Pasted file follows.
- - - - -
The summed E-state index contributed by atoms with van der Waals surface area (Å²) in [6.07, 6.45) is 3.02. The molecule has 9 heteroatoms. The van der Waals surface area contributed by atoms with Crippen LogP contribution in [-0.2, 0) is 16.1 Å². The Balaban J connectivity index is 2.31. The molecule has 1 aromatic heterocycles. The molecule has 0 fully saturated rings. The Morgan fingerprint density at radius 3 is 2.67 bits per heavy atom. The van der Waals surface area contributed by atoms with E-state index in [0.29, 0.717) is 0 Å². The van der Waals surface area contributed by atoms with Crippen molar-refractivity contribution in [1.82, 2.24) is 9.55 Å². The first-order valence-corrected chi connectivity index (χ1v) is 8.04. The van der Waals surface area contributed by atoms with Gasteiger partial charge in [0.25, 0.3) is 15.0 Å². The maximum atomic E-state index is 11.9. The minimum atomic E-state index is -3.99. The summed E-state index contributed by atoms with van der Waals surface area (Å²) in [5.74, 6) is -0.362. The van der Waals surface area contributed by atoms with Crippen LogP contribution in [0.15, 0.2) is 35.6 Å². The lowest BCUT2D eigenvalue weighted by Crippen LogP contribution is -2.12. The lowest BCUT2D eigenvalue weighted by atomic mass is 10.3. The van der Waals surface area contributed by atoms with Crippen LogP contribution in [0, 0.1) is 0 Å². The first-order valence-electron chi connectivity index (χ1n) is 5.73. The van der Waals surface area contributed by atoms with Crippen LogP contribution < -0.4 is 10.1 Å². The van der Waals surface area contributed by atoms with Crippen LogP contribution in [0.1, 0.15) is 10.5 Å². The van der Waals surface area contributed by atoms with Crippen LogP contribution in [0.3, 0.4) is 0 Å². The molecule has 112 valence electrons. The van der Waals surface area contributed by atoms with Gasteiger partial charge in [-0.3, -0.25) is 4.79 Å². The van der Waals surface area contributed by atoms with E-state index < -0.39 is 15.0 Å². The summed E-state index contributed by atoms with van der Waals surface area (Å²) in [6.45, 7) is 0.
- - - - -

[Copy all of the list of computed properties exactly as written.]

The summed E-state index contributed by atoms with van der Waals surface area (Å²) in [6.07, 6.45) is 3.02. The molecule has 9 heteroatoms. The van der Waals surface area contributed by atoms with Crippen LogP contribution in [-0.2, 0) is 16.1 Å². The Balaban J connectivity index is 2.31. The molecule has 1 aromatic heterocycles. The molecule has 0 fully saturated rings. The Morgan fingerprint density at radius 3 is 2.67 bits per heavy atom. The van der Waals surface area contributed by atoms with E-state index in [0.29, 0.717) is 0 Å². The van der Waals surface area contributed by atoms with Crippen molar-refractivity contribution in [1.82, 2.24) is 9.55 Å². The first-order valence-corrected chi connectivity index (χ1v) is 8.04. The van der Waals surface area contributed by atoms with Gasteiger partial charge in [0.25, 0.3) is 15.0 Å². The maximum atomic E-state index is 11.9. The minimum atomic E-state index is -3.99. The summed E-state index contributed by atoms with van der Waals surface area (Å²) in [5.74, 6) is -0.362. The van der Waals surface area contributed by atoms with Crippen LogP contribution in [0.15, 0.2) is 35.6 Å². The lowest BCUT2D eigenvalue weighted by Crippen LogP contribution is -2.12. The lowest BCUT2D eigenvalue weighted by atomic mass is 10.3. The van der Waals surface area contributed by atoms with Crippen LogP contribution in [0, 0.1) is 0 Å². The first-order valence-electron chi connectivity index (χ1n) is 5.73. The van der Waals surface area contributed by atoms with Crippen LogP contribution < -0.4 is 10.1 Å². The van der Waals surface area contributed by atoms with Crippen LogP contribution in [0.1, 0.15) is 10.5 Å². The van der Waals surface area contributed by atoms with Crippen LogP contribution in [0.3, 0.4) is 0 Å². The molecule has 112 valence electrons. The van der Waals surface area contributed by atoms with Gasteiger partial charge in [-0.3, -0.25) is 4.79 Å². The van der Waals surface area contributed by atoms with E-state index < -0.39 is 15.0 Å². The summed E-state index contributed by atoms with van der Waals surface area (Å²) in [6.45, 7) is 0.